Ex­hi­bi­tion opens doors over­seas for artist

Rotorua Daily Post - - Local News - Shauni James

It is an ex­cit­ing time for Ro­torua artist Bar­bara Bew as she sees the vi­sion for her art come to fruition and raises aware­ness of top­ics close to her heart.

Last year Bew had an ex­hi­bi­tion, with the pro­ceeds of sales go­ing to Women’s Refuge, which paid for paint to re­dec­o­rate the three safe houses in Ro­torua.

She said as a re­sult of her art be­ing seen she had been in­vited to send works to Amer­ica and the United King­dom next year.

Bew was in­vited by SAFE Inc chief ex­ec­u­tive Jas­mine Joseph Oritz to send works to New York as part of a gala fundraiser in Jan­uary. SAFE high­lights the plight of women trapped in hu­man traf­fick­ing and pro­vides a safe haven for women re­cov­er­ing from sex slav­ery so they can re­build their lives.

She has also been in­vited to send art to the United King­dom for the ex­hi­bi­tion Ver­i­tas Jus­tice at the end of this month to raise aware­ness about stalk­ing.

And she will travel to New York late next year for a solo ex­hi­bi­tion to raise aware­ness about hu­man traf­fick­ing and the ex­ploita­tion of women.

“For me, it’s about how the hu­man spirit rises above ad­ver­sity and goes on to achieve, and that I’m not de­fined by one hor­rific event. “If my art touches one life and their free­dom, then that’s why I speak out.”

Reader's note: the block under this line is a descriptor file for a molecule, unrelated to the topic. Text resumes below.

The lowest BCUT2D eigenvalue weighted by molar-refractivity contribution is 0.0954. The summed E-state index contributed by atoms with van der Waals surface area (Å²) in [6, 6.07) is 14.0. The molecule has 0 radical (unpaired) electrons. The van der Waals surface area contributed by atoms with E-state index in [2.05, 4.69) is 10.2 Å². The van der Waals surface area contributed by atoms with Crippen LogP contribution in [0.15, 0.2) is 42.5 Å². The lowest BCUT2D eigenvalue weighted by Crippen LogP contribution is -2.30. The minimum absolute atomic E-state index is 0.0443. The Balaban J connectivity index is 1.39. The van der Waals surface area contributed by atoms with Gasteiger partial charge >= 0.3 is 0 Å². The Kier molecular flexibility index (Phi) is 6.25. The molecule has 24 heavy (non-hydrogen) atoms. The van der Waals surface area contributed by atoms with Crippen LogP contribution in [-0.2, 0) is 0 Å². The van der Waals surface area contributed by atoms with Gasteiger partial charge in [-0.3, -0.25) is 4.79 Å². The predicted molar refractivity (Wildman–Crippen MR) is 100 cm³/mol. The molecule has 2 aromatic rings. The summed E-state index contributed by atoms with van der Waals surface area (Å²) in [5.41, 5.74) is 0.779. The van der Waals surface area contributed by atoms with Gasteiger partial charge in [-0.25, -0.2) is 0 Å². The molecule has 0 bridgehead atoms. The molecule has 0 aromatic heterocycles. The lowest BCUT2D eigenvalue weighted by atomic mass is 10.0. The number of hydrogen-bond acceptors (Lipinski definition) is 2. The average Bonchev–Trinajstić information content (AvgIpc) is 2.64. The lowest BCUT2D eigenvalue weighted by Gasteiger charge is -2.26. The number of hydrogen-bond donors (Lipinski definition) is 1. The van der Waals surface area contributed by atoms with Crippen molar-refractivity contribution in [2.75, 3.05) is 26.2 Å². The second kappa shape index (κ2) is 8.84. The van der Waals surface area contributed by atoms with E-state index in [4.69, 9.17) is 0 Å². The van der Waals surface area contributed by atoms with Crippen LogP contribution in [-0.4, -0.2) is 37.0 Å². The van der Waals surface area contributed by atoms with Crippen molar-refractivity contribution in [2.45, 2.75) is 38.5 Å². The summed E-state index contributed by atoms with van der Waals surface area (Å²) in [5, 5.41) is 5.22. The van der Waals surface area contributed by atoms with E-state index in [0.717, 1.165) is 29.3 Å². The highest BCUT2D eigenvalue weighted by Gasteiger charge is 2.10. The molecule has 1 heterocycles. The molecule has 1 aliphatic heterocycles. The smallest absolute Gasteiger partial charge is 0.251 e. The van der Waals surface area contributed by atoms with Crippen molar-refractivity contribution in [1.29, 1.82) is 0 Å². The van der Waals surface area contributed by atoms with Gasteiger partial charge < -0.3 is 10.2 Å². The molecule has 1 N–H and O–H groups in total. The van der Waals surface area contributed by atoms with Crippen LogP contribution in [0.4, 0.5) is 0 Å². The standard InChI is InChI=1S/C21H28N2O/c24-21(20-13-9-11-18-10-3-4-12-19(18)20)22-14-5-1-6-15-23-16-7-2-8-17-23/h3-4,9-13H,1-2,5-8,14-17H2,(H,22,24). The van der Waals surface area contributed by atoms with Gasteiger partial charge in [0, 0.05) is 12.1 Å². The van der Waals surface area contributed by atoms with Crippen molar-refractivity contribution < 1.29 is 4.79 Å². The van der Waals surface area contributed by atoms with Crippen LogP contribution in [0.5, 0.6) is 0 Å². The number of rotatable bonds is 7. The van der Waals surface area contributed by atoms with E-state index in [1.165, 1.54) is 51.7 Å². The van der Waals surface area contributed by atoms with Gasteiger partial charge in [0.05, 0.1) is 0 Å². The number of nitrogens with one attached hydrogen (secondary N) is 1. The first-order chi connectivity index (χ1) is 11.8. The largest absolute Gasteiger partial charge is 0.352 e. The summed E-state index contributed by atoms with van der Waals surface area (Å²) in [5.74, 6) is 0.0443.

Paint­ing for hu­man­i­tar­ian causes is im­por­tant to Bew be­cause of her own ex­pe­ri­ence.

Bew said she was once vi­o­lently as­saulted. She has also faced a num­ber of other tri­als in her life in­clud­ing fall­ing and break­ing her leg, be­ing in a car crash, hav­ing a big flood in the house, her two dogs get­ting sick and dy­ing and then los­ing a close friend.

She said at that point she stepped away from her nurs­ing ca­reer to take care of her­self. Bew said she worked with a psy­chol­o­gist for a year, deal­ing with the trauma of the as­sault.

She ex­plored her emo­tions through art, and art ther­apy helped her re­cover.

She said she started to do can­vas work three years ago when she cre­ated one for her bap­tism and to thank God that she had sur­vived.

“I emerged as an artist. As I re­cov­ered I be­came more and more aware of how do­mes­tic vi­o­lence can af­fect a per­son’s life.

“I wanted to speak out about what hap­pened to me.”

Bew plans to turn Agape, her art busi­ness, into a char­i­ta­ble trust where money can be given to causes that ben­e­fit sur­vivors of do­mes­tic vi­o­lence.


Ro­torua artist Bar­bara Bew with some of her works head­ing over­seas.

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